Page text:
--From Geist 40, available now. This piece won the 2000 Writers’ Union of Canada annual Short Prose Competition for Developing Writers.
1The disease effects a silent spinal coup and slowly shuts down the nervous system.
2Frequent migraines and numbness in the fingertips of the third and second fingers of my right hand and the second finger of my left hand. I sit at a desk all day and have not participated in a sport--organized or not--since high school, so probably the full effects of the disease won’t be felt until a much later stage. But they’re coming.
3Scattered photos, letters and birthday cards that offer no sympathy. One card has the words Get Well Soon written in cloud letters across a bleakly blue sky. That time of innocent headaches, baffling numbness.
4Taken from, I think, somewhere near the beginning of Richard III.
5The bland distraction of a failing marriage, the acute pain of a medical doom.
6She does not yet know. She believes that I am merely being treated for migraine spells. I will tell her after it’s all over. I hope I don’t spit it at her in anger--even in my state, I can recognize what an asshole thing that would be to do.
7I don’t actually remember saying this, but she has always insisted upon it, so okay.
8It would have been five years this March, though we lived together for two years before that. Dated for eight months. She was the new accounts manager, I was a new account--that whole story. Our friends Anne and Dan met in the waiting area of an emergency room, the day after one of Pierre Trudeau’s sons died in an avalanche in B.C. They agreed that the press should lay off, and that they should go for a coffee after her leg and his arm were looked at.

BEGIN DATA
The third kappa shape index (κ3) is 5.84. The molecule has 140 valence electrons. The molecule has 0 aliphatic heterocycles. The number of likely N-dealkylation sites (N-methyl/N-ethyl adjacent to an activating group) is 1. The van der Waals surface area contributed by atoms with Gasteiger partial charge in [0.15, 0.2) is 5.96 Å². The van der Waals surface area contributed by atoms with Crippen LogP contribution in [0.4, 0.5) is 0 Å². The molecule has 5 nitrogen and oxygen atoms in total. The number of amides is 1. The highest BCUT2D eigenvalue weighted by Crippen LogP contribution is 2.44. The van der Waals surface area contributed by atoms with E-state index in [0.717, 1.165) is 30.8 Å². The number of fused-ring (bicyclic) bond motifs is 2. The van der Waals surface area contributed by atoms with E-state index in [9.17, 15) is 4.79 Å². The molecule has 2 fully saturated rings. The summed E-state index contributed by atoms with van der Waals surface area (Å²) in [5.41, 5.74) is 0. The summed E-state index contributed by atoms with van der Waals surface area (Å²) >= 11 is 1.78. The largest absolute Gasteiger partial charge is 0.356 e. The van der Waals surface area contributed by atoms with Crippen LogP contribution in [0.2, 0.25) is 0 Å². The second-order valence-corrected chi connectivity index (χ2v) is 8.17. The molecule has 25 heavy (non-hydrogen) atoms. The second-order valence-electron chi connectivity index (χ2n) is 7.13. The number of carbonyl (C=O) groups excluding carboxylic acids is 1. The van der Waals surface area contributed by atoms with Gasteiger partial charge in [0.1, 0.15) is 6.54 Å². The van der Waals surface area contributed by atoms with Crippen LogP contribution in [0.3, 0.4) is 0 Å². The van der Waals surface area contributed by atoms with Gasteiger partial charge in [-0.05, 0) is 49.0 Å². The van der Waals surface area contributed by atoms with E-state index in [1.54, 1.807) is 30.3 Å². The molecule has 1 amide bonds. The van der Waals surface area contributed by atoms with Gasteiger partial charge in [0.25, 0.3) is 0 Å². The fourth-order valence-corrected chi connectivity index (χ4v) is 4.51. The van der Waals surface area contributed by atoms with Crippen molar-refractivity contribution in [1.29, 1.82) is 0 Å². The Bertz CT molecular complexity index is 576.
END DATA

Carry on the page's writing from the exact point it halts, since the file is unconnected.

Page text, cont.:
9In a church--her idea, oddly enough. I threw up at our reception because of all the cold medicine I had taken. See photo.
10Toronto, for three years; briefly in Montreal; briefly again in Halifax; briefly in Toronto, again; barely long enough in New York to have a phone number; now, finally, in Toronto, again.
11Our reasons, or the ones we provided: a) her career was going well; b) my career had stalled; c) bad memories of our parents as parents; d) strained interaction with children of friends and neighbours; d) terrible world, etc.
12Drake, our nervous, unfaithful beagle, 1996*-*99. The tip of one ear was still stuck in the furry blood on the minivan’s fender. Rest In Peace, as you never did with us. See photo.
13It’s the only non-pasta-based dish I can make with any level of confidence.
14Conversations became redundant. Sex had to be snuck up on. Genuine convictions were quirky obsessions.
15Fights like these were moments of relief, of progress. We meant the awful things we said to each other, and that kept us going for a while.
16That sitcom about the family with their own talk show. It was on Thursday nights and went nowhere, though one of the kids, I think, sings and has her own talk show.
17Taken from a conversation overheard at a party. Friends of hers. Music absorbed the scalpel-sharp laughter. The confirmation of suspicions I had nurtured for months, fed by evidence that shed its circumstantiality in hindsight.